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Kodak and Apple patent dispute will remain in bankruptcy court, for now

Apple’s attempt to move the lawsuit to federal district court failed

On Thursday, U.S. District Judge George Daniels denied a bid from Apple Inc. to have him hear its patent quarrel with Eastman Kodak Co., and sent the technology company back to the bankruptcy court from whence it came with its tail between its legs.

The patents at issue in this particular dispute (one of many) relate to digital camera, smartphones and tablets, and come from work that the two companies did together in the 1990s. Kodak argued that Apple’s claims to the patents are time-barred, but the bankruptcy judge has yet to make a ruling.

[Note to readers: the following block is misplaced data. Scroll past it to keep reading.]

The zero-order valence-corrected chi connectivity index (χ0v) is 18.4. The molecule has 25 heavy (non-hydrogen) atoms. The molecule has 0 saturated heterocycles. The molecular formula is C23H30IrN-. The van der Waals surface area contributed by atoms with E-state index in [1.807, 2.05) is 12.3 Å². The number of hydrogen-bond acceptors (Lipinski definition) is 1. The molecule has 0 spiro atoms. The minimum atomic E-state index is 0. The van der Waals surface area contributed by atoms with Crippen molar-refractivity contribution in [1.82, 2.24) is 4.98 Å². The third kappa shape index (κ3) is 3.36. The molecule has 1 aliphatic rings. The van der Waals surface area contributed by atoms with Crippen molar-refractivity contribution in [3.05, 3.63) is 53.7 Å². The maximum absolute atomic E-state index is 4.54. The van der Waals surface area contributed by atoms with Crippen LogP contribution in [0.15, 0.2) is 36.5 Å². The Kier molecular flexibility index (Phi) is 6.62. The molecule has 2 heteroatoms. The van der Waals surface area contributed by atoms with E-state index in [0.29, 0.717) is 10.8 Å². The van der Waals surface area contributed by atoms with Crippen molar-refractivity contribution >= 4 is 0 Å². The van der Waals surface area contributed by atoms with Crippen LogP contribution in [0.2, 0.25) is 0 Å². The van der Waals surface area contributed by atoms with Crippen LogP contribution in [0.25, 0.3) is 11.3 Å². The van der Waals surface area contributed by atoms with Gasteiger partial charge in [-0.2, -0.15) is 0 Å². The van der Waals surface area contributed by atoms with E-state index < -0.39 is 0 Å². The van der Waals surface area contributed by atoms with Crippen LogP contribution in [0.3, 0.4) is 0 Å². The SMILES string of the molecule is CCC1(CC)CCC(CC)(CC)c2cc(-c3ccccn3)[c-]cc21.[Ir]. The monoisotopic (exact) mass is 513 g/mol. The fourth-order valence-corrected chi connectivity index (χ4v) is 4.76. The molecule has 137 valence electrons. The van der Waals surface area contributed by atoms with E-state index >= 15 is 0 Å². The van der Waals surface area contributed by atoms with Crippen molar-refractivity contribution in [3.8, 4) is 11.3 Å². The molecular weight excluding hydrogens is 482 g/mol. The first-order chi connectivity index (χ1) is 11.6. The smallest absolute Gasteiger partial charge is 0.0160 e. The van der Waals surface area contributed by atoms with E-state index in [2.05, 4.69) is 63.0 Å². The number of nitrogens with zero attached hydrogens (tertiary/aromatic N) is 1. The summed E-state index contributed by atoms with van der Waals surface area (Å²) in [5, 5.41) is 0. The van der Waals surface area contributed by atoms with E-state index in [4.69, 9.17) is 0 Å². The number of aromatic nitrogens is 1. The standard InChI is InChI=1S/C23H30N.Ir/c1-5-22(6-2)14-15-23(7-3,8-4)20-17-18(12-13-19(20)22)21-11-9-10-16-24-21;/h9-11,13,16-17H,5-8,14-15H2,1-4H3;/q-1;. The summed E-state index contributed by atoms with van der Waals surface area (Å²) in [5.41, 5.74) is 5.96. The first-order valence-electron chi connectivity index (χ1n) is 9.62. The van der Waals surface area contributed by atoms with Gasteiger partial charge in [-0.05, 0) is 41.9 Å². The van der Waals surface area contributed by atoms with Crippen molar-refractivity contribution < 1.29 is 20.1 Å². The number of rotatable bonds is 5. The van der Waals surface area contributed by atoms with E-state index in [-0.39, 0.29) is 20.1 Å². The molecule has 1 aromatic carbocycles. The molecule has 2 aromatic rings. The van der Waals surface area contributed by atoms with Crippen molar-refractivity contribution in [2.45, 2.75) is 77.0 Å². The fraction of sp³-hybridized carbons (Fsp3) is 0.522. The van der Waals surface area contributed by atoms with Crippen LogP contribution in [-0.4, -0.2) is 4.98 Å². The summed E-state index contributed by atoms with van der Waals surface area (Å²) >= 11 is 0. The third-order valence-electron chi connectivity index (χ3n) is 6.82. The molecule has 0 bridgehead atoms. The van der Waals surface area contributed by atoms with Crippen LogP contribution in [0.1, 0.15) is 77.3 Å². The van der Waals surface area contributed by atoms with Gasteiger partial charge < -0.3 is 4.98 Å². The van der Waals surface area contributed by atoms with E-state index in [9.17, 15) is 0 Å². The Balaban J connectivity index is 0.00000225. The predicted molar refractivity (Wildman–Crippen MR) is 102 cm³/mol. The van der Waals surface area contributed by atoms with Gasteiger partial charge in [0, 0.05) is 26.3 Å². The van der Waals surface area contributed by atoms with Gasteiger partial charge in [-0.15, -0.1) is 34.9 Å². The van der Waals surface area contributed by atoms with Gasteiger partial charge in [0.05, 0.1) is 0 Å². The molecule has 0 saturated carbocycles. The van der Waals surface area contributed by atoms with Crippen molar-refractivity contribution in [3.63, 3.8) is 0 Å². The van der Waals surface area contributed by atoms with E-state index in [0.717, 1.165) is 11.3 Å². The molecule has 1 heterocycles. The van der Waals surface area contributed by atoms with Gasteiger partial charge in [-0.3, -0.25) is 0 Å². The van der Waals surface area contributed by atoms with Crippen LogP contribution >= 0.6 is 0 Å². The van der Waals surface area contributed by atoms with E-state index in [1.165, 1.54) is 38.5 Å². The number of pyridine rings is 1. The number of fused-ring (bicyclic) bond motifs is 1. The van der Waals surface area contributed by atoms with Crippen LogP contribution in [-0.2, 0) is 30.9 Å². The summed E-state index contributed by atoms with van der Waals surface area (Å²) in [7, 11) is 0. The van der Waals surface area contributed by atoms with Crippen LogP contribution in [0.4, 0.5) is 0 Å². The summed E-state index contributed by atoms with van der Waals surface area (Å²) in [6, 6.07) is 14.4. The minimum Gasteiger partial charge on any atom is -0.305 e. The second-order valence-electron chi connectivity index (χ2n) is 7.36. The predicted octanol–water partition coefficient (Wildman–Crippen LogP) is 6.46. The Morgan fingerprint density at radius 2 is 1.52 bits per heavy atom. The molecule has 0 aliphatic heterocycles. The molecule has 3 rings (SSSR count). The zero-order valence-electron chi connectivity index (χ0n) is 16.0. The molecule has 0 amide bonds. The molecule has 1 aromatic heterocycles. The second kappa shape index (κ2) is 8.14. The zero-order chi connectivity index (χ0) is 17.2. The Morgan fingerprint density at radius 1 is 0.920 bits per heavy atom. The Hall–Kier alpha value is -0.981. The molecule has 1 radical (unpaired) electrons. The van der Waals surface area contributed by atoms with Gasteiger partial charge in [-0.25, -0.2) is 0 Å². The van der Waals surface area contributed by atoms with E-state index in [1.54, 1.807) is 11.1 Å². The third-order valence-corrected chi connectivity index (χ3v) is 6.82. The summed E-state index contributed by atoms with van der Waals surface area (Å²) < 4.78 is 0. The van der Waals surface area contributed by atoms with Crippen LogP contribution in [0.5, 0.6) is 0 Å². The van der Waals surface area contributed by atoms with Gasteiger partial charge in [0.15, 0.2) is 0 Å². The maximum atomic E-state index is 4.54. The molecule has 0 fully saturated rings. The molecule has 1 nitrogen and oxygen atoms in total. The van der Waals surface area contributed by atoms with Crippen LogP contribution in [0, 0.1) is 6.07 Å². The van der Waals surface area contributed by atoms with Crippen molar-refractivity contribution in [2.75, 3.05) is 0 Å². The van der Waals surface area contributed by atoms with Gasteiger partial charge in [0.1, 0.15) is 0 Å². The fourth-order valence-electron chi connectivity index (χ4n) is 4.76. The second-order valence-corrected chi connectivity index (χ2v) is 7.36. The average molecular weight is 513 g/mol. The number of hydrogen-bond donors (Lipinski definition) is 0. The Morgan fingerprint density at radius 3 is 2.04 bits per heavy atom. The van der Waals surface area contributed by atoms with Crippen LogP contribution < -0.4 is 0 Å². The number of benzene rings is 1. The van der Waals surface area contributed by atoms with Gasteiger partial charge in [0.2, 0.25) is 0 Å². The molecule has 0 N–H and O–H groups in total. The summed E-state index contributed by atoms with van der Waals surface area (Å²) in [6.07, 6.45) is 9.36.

Ever since declaring bankruptcy in January, Kodak has been hoping to sell some of its patents as part of the restructuring process. Had Apple succeeded in its attempt to transfer this patent dispute out of bankruptcy court, Kodak’s upcoming auction in August could have been in jeopardy. But Daniels said that the bankruptcy judge should at least have the opportunity to make a decision before he thinks about moving the dispute out of bankruptcy court.

Read more at Thomson Reuters.

For more Kodak and Apple squabbling coverage on InsideCounsel, see below:

Kodak does not infringe Apple’s patents, Federal Circuit says

Apple asks judge's permission to sue bankrupt Kodak for patent infringement

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